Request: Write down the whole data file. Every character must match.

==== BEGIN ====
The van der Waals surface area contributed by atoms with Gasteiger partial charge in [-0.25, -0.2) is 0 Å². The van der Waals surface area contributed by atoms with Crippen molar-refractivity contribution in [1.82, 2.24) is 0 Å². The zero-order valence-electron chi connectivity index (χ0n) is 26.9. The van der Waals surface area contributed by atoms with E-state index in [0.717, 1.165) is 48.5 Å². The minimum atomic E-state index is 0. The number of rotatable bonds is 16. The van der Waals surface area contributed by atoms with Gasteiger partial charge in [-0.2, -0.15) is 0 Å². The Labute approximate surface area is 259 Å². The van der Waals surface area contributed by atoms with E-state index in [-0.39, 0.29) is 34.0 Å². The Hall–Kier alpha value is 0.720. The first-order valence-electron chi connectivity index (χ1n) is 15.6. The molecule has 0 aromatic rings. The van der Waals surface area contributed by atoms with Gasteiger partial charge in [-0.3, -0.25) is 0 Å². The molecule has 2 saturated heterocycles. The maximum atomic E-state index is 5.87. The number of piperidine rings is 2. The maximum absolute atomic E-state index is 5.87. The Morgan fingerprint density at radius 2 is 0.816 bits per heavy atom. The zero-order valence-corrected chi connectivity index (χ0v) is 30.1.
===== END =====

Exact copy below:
The van der Waals surface area contributed by atoms with Gasteiger partial charge in [-0.25, -0.2) is 0 Å². The van der Waals surface area contributed by atoms with Crippen molar-refractivity contribution in [1.82, 2.24) is 0 Å². The zero-order valence-electron chi connectivity index (χ0n) is 26.9. The van der Waals surface area contributed by atoms with E-state index in [0.717, 1.165) is 48.5 Å². The minimum atomic E-state index is 0. The number of rotatable bonds is 16. The van der Waals surface area contributed by atoms with Gasteiger partial charge in [-0.2, -0.15) is 0 Å². The Labute approximate surface area is 259 Å². The van der Waals surface area contributed by atoms with E-state index in [-0.39, 0.29) is 34.0 Å². The Hall–Kier alpha value is 0.720. The first-order valence-electron chi connectivity index (χ1n) is 15.6. The molecule has 0 aromatic rings. The van der Waals surface area contributed by atoms with Gasteiger partial charge in [-0.3, -0.25) is 0 Å². The molecule has 2 saturated heterocycles. The maximum atomic E-state index is 5.87. The number of piperidine rings is 2. The maximum absolute atomic E-state index is 5.87. The Morgan fingerprint density at radius 2 is 0.816 bits per heavy atom. The zero-order valence-corrected chi connectivity index (χ0v) is 30.1.